Continuing with my first goal to provide clarifying information, I will now discuss the process of a panic attack.
During a panic attack what is known as the “fight or flight response” is activated,3 even though the individual is not any real danger.
The “fight or flight response” activates the body’s mental and physical survival responses which are to fight or flee from a perceived attacker, harm or threat.
When this response is initiated, chemicals such as adrenaline, noradrenaline and cortisol are released into the bloodstream which causes a series of physiological effects. Heart rate increases, pupils dilate, and respiration increases. Blood flow to the brain is reduced, which means that rational thinking is compromised.
This in turn causes one’s thoughts to race and puts one on a heightened alert. One is hypersensitive to things that normally wouldn’t bother him or her.
The whole process is cyclical because one’s racing thoughts and worries increase his/her physiological symptoms, and in turn one’s physiological symptoms increase his/her racing thoughts and worries.
While many people suffering from panic attacks feel that they are either having a heart attack or going crazy, initially, it can be helpful to know that this is not the case.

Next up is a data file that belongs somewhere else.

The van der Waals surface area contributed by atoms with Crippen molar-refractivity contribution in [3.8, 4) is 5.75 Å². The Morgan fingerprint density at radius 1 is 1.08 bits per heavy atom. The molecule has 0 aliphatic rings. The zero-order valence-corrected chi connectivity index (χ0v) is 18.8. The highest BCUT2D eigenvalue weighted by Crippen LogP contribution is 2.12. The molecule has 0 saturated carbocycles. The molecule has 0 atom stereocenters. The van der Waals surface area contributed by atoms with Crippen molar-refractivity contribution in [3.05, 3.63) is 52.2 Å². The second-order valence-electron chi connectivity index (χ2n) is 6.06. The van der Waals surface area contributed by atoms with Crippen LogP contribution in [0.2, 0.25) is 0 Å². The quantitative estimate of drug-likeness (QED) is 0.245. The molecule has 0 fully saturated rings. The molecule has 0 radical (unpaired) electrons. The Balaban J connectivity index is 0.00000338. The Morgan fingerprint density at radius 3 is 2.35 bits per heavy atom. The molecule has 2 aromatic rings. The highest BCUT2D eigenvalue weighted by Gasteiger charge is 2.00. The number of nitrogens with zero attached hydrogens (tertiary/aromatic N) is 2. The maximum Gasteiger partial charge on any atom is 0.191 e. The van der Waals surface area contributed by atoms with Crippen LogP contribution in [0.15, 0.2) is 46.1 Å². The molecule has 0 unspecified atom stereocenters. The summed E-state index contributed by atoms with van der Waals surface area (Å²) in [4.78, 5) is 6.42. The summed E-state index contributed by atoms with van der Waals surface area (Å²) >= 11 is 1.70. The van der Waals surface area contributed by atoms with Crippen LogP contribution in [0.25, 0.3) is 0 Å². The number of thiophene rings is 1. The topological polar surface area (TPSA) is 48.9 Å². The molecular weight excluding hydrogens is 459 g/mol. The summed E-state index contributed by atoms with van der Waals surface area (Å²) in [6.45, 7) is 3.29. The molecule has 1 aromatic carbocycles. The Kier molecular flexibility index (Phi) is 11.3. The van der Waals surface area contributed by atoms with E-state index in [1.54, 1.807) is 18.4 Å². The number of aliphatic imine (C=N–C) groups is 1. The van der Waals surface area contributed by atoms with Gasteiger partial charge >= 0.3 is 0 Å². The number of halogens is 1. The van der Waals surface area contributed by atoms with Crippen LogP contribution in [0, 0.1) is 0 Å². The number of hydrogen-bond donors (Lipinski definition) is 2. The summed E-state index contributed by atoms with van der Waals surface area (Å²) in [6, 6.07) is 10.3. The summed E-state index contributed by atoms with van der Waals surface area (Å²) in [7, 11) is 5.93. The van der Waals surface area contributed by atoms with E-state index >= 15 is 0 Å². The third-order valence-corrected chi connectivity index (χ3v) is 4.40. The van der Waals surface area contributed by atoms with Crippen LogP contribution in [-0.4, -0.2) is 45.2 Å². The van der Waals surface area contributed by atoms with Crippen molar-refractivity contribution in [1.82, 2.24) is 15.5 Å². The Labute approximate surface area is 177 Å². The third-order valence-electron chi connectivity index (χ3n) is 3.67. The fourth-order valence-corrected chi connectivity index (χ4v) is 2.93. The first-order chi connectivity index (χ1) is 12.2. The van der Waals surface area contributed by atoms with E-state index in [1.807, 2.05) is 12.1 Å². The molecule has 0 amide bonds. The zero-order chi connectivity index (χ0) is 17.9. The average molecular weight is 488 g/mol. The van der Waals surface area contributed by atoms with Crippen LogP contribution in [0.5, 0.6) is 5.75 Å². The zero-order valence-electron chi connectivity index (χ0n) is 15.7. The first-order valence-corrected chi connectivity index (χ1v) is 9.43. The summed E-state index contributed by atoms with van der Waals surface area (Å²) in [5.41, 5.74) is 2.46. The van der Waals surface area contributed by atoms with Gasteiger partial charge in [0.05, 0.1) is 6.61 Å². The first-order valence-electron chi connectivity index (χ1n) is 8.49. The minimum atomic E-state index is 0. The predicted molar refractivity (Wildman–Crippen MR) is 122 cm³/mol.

Of course if you’ve experienced a panic attack you are probably concerned about experiencing another. This is where agoraphobia can come in.
I like to define agoraphobia as fear of fear.
The Mayo Clinic’s website indicates that Agoraphobia is a type of anxiety disorder in which you avoid situations that you’re afraid might cause you to panic. You might avoid being alone, leaving your home or any situation where you could feel trapped, embarrassed or helpless if you do panic.
People with agoraphobia often have a hard time feeling safe in any public place, especially where crowds gather. The fears can be so overwhelming that you may be essentially trapped in your own home.
Agoraphobia treatment can be tough because it usually means confronting your fears. But with medications and psychotherapy, you can escape the trap of agoraphobia and live a more enjoyable life.4
Please be reassured that if you’ve been diagnosed with panic disorder you are not losing your mind or having a heart attack.
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References (Process of a Panic Attack)
3. Bourne, E. J. (2000) The Anxiety & Phobia Workbook. Oakland, CA: New Harbinger Publications
4. Mayo Clinic. Agoraphobia. Retrieved on September 2, 2011, from: http://www.mayoclinic.com/health/agoraphobia/DS00894